Henry Ford Hospital Medical Journal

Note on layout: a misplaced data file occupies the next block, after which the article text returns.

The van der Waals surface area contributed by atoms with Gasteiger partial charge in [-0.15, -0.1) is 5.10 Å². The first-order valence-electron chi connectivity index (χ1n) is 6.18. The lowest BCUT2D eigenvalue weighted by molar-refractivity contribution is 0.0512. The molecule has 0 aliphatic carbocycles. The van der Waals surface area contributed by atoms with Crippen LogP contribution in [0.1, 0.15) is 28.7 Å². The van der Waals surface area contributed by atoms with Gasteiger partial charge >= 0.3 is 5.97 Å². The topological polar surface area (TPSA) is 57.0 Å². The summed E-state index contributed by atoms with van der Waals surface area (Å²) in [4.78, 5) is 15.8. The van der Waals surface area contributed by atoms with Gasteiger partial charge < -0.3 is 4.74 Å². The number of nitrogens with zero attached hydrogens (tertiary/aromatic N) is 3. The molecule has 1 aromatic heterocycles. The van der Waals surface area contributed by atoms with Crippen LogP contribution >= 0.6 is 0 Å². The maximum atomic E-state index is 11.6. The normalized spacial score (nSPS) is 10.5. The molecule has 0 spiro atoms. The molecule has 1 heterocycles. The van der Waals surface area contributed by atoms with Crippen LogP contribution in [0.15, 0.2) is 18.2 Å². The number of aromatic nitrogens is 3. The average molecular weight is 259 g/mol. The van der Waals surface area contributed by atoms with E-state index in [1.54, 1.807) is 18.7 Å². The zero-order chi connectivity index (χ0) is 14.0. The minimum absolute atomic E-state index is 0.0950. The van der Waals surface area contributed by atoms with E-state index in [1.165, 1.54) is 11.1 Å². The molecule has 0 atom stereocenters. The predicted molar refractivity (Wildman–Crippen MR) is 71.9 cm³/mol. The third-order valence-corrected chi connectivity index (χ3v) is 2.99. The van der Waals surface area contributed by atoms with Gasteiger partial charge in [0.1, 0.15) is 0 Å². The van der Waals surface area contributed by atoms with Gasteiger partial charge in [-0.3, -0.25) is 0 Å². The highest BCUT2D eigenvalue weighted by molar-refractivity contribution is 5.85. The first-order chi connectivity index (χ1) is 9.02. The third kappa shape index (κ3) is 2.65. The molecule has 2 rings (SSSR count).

Urothelial neoplasia is a unique cancer in that it consists of a spectrum of tumors with different biologic behaviors. The most common urothelial neoplasm is the low grade superficial papillary carcinoma or papilloma which may recur numerous times but does not result in significant morbidity or mortality. A variant of the superficial papillary carcinoma, which represents approximately 10% of the tumors, is the noninvasive papillary neoplasm which progresses to a less differentiated invasive transitional cell carcinoma (TCC). Considerable effort has been directed at identifying which of the superficial well differentiated papillary tumors will persist, recur and progress to invasive cancer Current approaches to identifying such tumors include cytogenetics, molecular biology, and flow cytometric DNA analysis. In the final group of bladder carcinomas, the high grade invasive neoplasms, evidence suggests that these life-threatening tumors arise de novo without identifiable precursors. Unfortunately, 75% to 90% of invasive TCCs are classified in this group, with the remaining minority progressing from preexisting recurrent superficial papillary carcinomas. Obviously the biologic behavior of these aggressive poorly differentiated tumors is life-threatening, and application of traditional diagnostic procedures and new technologies need to be directed at early diagnosis.